1887
Volume 63, Issue 4
  • ISSN 0521-9744
  • E-ISSN: 1569-9668
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Abstract

In this study we use a translation corpus of English novels translated into two closely related Celtic languages, Welsh and Breton, as one way of shedding light on the extent to which languages can influence each other over time: Welsh has a long history of contact with English, and Breton with French. Ever since the work of Leonard Talmy (1991, 2000 etc.), linguists have recognized that languages fall into a small number of types with respect to how they prefer to talk about motion events. English is a good exemplar of the satellite-framed type, whereas French exemplifies the verb-framed type. Translation scholars have observed that translating between languages of two different types raises interesting questions ( Slobin 2005 ; Cappelle 2012 ), and the topic is also of interest from the perspective of language contact: is it possible for a language of one type, in a situation of prolonged and intense bilingualism with a language of another type, to be influenced or perhaps even to change its own rhetorical preferences? The translation corpus provides a body of data which holds constant the starting point – the cue in each case was an English motion event in the source text. We do indeed find that Welsh and Breton have diverged in important ways in terms of their preferences for encoding motion events: Breton is revealed to have moved significantly in the direction of French with respect to these preferences.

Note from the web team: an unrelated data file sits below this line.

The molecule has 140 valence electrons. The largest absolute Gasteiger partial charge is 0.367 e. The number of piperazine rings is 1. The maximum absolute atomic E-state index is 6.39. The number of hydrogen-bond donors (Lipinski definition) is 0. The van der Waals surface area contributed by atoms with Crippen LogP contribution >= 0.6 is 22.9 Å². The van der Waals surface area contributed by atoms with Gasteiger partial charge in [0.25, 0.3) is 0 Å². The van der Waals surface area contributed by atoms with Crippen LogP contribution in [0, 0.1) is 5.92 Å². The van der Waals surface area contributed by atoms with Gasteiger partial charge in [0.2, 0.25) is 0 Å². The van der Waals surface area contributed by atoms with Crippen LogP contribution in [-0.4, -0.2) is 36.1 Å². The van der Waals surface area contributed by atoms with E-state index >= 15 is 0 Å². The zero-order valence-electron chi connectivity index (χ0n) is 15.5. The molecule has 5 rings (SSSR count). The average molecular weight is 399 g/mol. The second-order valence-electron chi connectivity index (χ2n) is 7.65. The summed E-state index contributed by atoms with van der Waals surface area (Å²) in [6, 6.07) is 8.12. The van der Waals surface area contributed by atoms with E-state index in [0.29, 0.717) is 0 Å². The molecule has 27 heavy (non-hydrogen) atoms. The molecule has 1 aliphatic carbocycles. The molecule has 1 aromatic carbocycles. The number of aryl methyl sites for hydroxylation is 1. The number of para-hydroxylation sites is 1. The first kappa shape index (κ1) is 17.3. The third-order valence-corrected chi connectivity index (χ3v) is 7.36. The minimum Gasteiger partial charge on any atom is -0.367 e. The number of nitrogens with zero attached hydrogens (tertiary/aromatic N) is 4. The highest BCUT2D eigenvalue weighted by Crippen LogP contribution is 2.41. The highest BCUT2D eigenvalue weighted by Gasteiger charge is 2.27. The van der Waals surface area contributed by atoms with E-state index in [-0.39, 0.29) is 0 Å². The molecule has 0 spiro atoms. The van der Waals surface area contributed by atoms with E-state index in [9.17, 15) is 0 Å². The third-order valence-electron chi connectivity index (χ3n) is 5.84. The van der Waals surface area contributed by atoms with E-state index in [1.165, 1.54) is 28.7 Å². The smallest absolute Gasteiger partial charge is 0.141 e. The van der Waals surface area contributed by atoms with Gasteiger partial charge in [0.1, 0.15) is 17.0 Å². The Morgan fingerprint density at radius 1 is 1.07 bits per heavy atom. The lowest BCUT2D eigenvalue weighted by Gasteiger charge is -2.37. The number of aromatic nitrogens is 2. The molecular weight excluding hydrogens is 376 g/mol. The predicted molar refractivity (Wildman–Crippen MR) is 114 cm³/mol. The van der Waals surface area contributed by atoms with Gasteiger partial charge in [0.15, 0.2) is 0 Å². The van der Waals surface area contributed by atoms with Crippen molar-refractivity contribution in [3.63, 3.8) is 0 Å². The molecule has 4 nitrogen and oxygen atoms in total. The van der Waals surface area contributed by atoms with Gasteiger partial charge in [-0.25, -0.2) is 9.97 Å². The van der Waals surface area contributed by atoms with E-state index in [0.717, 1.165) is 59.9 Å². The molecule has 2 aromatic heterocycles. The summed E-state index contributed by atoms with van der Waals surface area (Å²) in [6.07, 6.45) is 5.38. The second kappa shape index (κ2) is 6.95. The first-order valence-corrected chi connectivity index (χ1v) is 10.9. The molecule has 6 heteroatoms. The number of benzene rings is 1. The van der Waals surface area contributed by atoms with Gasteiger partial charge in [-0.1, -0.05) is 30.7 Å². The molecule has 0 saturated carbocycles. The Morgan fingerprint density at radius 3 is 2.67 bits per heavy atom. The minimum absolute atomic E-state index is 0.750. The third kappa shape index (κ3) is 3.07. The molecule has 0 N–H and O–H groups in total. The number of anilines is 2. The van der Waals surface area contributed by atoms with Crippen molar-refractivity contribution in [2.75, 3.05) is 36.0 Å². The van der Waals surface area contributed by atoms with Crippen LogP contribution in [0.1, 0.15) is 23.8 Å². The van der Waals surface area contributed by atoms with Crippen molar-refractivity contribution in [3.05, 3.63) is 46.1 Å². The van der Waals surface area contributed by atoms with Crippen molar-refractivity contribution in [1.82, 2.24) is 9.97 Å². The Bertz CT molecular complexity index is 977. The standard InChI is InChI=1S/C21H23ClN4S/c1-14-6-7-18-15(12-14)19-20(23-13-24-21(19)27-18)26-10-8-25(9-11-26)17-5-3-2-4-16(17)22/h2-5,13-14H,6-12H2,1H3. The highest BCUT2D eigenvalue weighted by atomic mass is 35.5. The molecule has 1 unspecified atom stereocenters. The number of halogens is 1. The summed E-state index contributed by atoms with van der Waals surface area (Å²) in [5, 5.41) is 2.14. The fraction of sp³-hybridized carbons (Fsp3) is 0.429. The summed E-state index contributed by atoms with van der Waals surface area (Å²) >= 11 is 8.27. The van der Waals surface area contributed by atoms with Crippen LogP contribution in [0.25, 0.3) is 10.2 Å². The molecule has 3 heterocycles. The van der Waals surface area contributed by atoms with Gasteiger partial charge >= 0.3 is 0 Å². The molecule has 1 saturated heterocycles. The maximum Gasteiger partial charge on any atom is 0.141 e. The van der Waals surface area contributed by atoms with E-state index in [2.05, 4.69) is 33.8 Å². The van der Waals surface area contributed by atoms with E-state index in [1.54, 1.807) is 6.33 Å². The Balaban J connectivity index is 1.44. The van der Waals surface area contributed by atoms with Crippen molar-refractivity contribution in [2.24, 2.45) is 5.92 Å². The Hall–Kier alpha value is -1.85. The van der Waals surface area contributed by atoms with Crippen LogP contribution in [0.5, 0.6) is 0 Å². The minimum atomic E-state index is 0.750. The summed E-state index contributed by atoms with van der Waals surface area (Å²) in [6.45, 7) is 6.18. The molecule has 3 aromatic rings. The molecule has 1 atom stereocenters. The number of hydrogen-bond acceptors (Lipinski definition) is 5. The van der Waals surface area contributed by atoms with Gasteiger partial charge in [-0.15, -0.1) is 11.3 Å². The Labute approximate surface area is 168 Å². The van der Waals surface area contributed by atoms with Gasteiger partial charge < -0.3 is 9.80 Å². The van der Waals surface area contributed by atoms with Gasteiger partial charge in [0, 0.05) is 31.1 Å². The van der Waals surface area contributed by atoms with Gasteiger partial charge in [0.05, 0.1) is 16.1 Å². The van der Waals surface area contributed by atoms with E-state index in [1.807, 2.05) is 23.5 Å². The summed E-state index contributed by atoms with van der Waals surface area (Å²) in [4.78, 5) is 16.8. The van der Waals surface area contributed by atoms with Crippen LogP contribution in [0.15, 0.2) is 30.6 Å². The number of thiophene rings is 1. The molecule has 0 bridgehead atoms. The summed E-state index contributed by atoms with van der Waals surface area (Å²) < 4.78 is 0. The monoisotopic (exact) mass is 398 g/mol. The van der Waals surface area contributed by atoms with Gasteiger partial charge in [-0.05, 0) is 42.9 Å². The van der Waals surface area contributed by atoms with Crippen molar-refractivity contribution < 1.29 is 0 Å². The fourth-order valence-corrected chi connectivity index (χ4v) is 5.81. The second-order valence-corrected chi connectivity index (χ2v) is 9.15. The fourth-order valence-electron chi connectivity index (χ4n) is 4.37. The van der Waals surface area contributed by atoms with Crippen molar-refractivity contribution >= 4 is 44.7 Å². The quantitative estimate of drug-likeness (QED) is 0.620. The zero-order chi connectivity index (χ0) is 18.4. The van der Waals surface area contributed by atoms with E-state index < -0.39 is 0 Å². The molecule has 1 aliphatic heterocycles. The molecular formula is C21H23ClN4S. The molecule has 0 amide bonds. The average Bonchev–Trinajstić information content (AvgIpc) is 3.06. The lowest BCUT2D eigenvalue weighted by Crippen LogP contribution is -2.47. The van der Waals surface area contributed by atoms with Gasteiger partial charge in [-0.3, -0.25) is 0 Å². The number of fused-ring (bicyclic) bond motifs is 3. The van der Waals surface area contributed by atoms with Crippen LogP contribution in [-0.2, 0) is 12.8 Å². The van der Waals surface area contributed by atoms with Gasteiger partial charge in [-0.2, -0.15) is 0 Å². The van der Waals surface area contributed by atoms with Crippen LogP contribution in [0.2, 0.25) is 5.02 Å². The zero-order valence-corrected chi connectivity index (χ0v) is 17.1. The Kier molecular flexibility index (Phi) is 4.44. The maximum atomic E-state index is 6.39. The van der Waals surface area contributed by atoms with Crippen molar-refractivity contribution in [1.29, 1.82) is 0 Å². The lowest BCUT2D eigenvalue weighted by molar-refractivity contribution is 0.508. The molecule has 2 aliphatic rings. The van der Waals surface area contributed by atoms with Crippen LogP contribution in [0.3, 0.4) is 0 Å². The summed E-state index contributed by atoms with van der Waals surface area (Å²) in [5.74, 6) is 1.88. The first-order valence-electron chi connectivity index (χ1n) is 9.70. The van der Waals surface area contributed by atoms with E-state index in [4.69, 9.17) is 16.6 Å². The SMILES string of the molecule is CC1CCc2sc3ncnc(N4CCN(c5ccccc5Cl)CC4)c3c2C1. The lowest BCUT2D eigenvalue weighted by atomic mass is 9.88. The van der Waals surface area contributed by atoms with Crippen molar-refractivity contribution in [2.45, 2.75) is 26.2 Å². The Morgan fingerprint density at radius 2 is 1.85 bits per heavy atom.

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2017-11-20
2019-10-21
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